And the brand of hope that this generates resonates with the ideas expressed by Dr Groopman in his book. “Hope is central to the human experience.” He cites the Talmud, where Rabbi Yochanan says, “As long as there is life, there is hope.” True hope, he says, is not optimism, and neither is it the belief that things can get better despite the odds. We have to remain clear-eyed and realistic, yes, but while doing this, we must still open ourselves to the path to a better future.
Dr Groopman admits there are two dimensions to hope. One always hopes for wellness and a cure. But, when faced with a medical reality that flies in the face of this, one must ask himself: what else am I hoping for? Find the things in my life that uplift me despite my situation. And this is why Reach for a Dream is so important, says Dr Groopman. “In the face of often incredible suffering, it takes courage to hope when the chips are down. And, when we need a powerful shot of motivation to help us find new ways to reach our goal and push us forward toward its achievement, there is no substitute for hope.”
To explain what they call the “biology of hope” – which Dr Groopman says is “authentic” – a real, tangible impact that hope can have on a person during a trial – Drs Groopman and Hazelband refer to the placebo affect. This is the beneficial effect produced by the patient’s belief in the treatment more than by the treatment itself. The flipside of this is the ‘nocebo’ affect – adverse effects from what are actually chemically inert treatments. Dr Hartzband explains that if people believe that there is the chance of a better outcome for them, they will be positive and open to it, which will in turn cause real chemical reactions in the brain and body, that will in turn impact their sense of wellbeing. And, conversely, if people are negative about their chances, they are off to a rocky start, and will inevitably feel worse.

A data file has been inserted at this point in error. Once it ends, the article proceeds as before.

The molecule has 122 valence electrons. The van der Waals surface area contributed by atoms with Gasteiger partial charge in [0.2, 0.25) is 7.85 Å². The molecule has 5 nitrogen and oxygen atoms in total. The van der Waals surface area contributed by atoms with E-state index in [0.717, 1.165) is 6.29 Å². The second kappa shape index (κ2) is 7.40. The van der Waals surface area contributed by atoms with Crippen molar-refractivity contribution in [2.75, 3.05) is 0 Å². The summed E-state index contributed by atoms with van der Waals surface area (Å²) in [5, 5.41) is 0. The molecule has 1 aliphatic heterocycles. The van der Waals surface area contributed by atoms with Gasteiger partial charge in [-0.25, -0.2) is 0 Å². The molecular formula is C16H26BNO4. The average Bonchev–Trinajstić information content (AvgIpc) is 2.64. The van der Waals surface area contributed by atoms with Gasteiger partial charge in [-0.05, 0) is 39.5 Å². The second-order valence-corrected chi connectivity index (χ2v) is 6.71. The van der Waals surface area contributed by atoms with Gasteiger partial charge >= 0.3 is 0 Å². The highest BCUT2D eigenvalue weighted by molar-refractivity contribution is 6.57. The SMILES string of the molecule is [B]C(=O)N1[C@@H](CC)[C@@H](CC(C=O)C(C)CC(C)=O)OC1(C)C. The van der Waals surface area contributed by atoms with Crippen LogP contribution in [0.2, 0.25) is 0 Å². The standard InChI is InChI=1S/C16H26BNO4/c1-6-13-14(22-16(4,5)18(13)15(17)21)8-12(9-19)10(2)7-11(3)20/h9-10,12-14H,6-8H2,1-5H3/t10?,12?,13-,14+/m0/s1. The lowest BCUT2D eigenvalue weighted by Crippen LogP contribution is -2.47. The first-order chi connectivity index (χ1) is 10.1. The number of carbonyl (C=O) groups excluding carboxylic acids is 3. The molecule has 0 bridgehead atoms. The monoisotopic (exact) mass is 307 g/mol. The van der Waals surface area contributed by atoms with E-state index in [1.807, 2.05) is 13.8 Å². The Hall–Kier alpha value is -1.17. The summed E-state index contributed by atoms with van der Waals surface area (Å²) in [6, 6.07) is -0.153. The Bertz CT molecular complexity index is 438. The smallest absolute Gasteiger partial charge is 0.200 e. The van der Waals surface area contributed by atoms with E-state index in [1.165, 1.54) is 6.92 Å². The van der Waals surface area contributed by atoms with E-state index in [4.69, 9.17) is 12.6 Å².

As for the link between the emotions of a patient and their maladies, Dr Groopman looks to the lessons taught to him by his patients over the years and what he calls “the stirrings of serious science”. “We are just beginning to appreciate hope’s reach and have not defined its limits. I see hope as the very heart of healing. For those who have hope – it may help some to live longer, but it will help all to live better.”
For more from Dr Groopman, visit: jeromegroopman.com
For more information on Reach for a Dream, visit: www.reachforadream.org.za